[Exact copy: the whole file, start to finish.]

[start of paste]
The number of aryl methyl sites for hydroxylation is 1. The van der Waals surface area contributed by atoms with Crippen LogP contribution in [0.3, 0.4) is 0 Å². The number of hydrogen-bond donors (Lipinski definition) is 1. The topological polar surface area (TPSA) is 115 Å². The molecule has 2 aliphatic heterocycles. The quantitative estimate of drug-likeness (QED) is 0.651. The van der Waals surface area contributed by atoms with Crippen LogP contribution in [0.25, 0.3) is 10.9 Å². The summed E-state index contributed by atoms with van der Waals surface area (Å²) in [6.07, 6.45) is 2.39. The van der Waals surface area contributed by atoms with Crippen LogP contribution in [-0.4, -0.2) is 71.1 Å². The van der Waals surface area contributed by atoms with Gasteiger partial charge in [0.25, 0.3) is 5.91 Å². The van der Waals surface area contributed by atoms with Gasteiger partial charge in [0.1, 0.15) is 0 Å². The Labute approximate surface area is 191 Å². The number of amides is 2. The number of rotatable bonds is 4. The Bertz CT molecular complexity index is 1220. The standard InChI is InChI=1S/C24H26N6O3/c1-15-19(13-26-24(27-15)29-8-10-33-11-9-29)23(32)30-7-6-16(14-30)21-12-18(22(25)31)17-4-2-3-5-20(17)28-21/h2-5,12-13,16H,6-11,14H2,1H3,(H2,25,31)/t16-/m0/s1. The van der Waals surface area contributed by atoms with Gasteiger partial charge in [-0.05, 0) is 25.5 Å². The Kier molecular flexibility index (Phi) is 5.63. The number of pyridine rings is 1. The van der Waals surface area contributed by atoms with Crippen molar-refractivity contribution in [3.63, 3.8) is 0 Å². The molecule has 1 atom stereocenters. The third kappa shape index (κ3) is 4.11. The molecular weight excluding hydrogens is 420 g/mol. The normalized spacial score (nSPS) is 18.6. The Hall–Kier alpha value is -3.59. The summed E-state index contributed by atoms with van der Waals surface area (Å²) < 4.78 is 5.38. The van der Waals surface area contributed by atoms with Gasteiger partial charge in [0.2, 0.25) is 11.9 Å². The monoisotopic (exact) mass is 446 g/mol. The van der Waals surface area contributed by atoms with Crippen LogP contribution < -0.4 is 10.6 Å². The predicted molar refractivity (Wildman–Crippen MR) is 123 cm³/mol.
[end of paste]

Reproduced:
The number of aryl methyl sites for hydroxylation is 1. The van der Waals surface area contributed by atoms with Crippen LogP contribution in [0.3, 0.4) is 0 Å². The number of hydrogen-bond donors (Lipinski definition) is 1. The topological polar surface area (TPSA) is 115 Å². The molecule has 2 aliphatic heterocycles. The quantitative estimate of drug-likeness (QED) is 0.651. The van der Waals surface area contributed by atoms with Crippen LogP contribution in [0.25, 0.3) is 10.9 Å². The summed E-state index contributed by atoms with van der Waals surface area (Å²) in [6.07, 6.45) is 2.39. The van der Waals surface area contributed by atoms with Crippen LogP contribution in [-0.4, -0.2) is 71.1 Å². The van der Waals surface area contributed by atoms with Gasteiger partial charge in [0.25, 0.3) is 5.91 Å². The van der Waals surface area contributed by atoms with Gasteiger partial charge in [0.1, 0.15) is 0 Å². The Labute approximate surface area is 191 Å². The number of amides is 2. The number of rotatable bonds is 4. The Bertz CT molecular complexity index is 1220. The standard InChI is InChI=1S/C24H26N6O3/c1-15-19(13-26-24(27-15)29-8-10-33-11-9-29)23(32)30-7-6-16(14-30)21-12-18(22(25)31)17-4-2-3-5-20(17)28-21/h2-5,12-13,16H,6-11,14H2,1H3,(H2,25,31)/t16-/m0/s1. The van der Waals surface area contributed by atoms with Gasteiger partial charge in [-0.05, 0) is 25.5 Å². The Kier molecular flexibility index (Phi) is 5.63. The number of pyridine rings is 1. The van der Waals surface area contributed by atoms with Crippen molar-refractivity contribution in [3.63, 3.8) is 0 Å². The molecule has 1 atom stereocenters. The third kappa shape index (κ3) is 4.11. The molecular weight excluding hydrogens is 420 g/mol. The normalized spacial score (nSPS) is 18.6. The Hall–Kier alpha value is -3.59. The summed E-state index contributed by atoms with van der Waals surface area (Å²) < 4.78 is 5.38. The van der Waals surface area contributed by atoms with Gasteiger partial charge in [0.2, 0.25) is 11.9 Å². The monoisotopic (exact) mass is 446 g/mol. The van der Waals surface area contributed by atoms with Crippen LogP contribution < -0.4 is 10.6 Å². The predicted molar refractivity (Wildman–Crippen MR) is 123 cm³/mol.